How Elise is preparing for a multi-day hike with her assistance dog Lenny

How Elise is preparing for a multi-day hike with her assistance dog Lenny
  • PublishedJune 11, 2024

Elise Smith has always enjoyed hiking, but it was almost impossible after she became unwell in 2018.

Then she met Lenny, the perfect assistance dog to get her back on (the walking) track. He’s a leggy miniature Labradoodle, bursting with confidence and energy.

The pair are preparing to hike the Overland Track in the central highlands of lutruwita/Tasmania. It’s a 65-kilometre, six-day trek, through spectacular world heritage forests and exposed environments with changing weather.

Elise shares how she’s preparing for the walk with an assistance dog, and what it means to return to hiking. These are her words.

An assistance dog who loves being outside

I did the Inca trail back when I was in high school and I loved it. I always knew I wanted to do more, but became unwell in 2018 and could no longer enjoy long hikes unaided.

So Lenny is coming with me. He’s my medical and psychiatric assistance dog.

Woman smiling at camera beside her medium-sized white dog on a rocky trail.
Assistance dog Lenny has made long walks possible again for Elise.(Supplied: Elise Smith)

My previous assistance dog had really tiny legs and he just wouldn’t have enjoyed it. I knew he wouldn’t thrive in that environment so we just didn’t do it, whereas Lenny is pretty much all leg and absolutely loves being outside.

He usually starts smiling the second I pick up my backpack. 

Sometimes I get very anxious out of nowhere. Lenny lets me know so I can sit down to avoid any sort of fainting spells. I also have PTSD. He will come and sit on my chest if he thinks I’m about to have a panic attack.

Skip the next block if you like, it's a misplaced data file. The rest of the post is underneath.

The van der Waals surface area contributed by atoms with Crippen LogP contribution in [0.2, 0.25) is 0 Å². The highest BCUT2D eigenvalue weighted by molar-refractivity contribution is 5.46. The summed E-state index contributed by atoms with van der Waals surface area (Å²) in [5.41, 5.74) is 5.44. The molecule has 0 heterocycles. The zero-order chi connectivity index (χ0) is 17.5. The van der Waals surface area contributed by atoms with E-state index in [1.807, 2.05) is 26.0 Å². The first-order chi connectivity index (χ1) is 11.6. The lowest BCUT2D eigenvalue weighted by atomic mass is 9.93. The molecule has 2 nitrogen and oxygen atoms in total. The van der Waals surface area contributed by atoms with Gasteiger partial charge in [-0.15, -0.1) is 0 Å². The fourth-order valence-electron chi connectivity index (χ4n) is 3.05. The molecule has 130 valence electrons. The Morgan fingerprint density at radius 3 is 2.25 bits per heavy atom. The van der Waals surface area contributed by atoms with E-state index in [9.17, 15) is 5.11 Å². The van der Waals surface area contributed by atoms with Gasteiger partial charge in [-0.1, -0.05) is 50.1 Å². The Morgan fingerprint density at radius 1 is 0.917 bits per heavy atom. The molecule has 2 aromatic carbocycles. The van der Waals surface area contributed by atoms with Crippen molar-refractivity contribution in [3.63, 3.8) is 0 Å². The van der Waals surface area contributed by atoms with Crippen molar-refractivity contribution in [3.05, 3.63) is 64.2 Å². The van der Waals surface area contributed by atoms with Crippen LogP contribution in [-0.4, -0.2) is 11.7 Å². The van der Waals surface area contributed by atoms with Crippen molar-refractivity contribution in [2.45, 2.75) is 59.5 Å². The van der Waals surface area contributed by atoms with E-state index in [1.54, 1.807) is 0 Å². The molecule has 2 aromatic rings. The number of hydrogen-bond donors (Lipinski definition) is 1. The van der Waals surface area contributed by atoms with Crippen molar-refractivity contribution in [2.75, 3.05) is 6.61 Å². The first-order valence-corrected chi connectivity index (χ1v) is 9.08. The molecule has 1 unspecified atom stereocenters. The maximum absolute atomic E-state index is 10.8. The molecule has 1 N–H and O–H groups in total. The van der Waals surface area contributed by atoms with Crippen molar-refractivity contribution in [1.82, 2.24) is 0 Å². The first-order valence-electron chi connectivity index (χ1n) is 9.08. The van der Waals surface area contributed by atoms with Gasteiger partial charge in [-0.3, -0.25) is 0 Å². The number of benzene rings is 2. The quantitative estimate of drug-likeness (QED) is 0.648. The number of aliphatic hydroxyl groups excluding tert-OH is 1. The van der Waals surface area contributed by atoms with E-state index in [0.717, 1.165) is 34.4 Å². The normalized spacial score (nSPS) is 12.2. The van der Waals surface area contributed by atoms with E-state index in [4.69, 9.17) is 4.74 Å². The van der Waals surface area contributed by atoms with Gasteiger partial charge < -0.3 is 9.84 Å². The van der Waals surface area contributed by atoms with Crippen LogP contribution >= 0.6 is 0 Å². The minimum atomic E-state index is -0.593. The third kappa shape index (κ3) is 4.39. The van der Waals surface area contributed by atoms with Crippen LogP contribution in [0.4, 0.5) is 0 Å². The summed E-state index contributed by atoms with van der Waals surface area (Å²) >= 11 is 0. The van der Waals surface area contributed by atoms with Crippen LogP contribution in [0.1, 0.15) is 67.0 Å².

Hiking is definitely something I would not be able to do without him. My dad is coming with me [on the Overland Track] as my human support, but my dad just doesn’t have that ability to [anticipate] when things are going to happen the way dogs do.

How we’ve been preparing

The first thing we did was contact Parks Tasmania to get approval. We sent them an email with all of Lenny’s information and training records, to make sure it’s actually possible for him to do the walk.

We did a lot of dog-friendly walks in Victoria, just to get his manners under control.

Lenny will only walk on the left and so if people are coming from the other direction, they don’t have to worry that he’s going to get in the way. He stays to the left so people can overtake us and he won’t interrupt them.

A woman in hiking gear and backpack climbs a rocky trail beside a creek with her white dog trailing behind her.
Elise and Lenny training for a multi-day walk in Tasmania later this year.(Supplied: Elise Smith)

He’s highly trained to avoid wildlife — he won’t disturb anything. If you know what puppies are like and how inquisitive they are, it takes a lot of time and training them to not chase whatever is moving! 

Lenny always tells me when he’s about to go [to the toilet], he’s pretty much on schedule every day. We have a pack out bag [a lined, waterproof bag designed to carry waste when hiking] and compostable poo bags. We’ll just take it all out with us. It’s the benefit of having a tiny assistance dog — tiny poos!

He has some very expensive gear

Lenny has little shoes that he’s still getting used to … [to protect him from the Overland Track’s] chicken wire along boardwalks. Then he’s got a lot of winter clothes — coats, raincoats, jumpers, a sleeping mat and a sleeping bag.

He’s got a special harness that’s got a loop on the top of it, so that if I need to scramble up any high rocks, I can just lift him up and over. But he does think he’s a mountain goat and will scramble, it’s usually his favourite part of a hike. 

Lenny normally eats raw food, but we’ll take a dry food [version of the same brand]. It works really well because we can just add some water to help keep him hydrated. It means that it’s quite light and still full of nutrition.

We started small and have built from there

To anyone who’s looking to do it, just start small on a one- or two-hour walk and build your way up.

Close-up of dog and woman by the ocean in golden light. The woman's face is partially hidden behind the dog.
After much preparation, Lenny and Elise are ready to walk the Overland Track.(Supplied: Elise Smith)

[On breeds] it’s a very personal thing of which works for you.

Lenny is super friendly and food-driven like a Labrador, but he’s also incredibly intelligent. He was really easy to train, but also was physically able to do the things that I wanted to do.

He was working at seven months old [he’s now one year old]. He’s just very naturally calm in every situation. 

I was originally going to wait to do a big walk, but he is ready and so am I.


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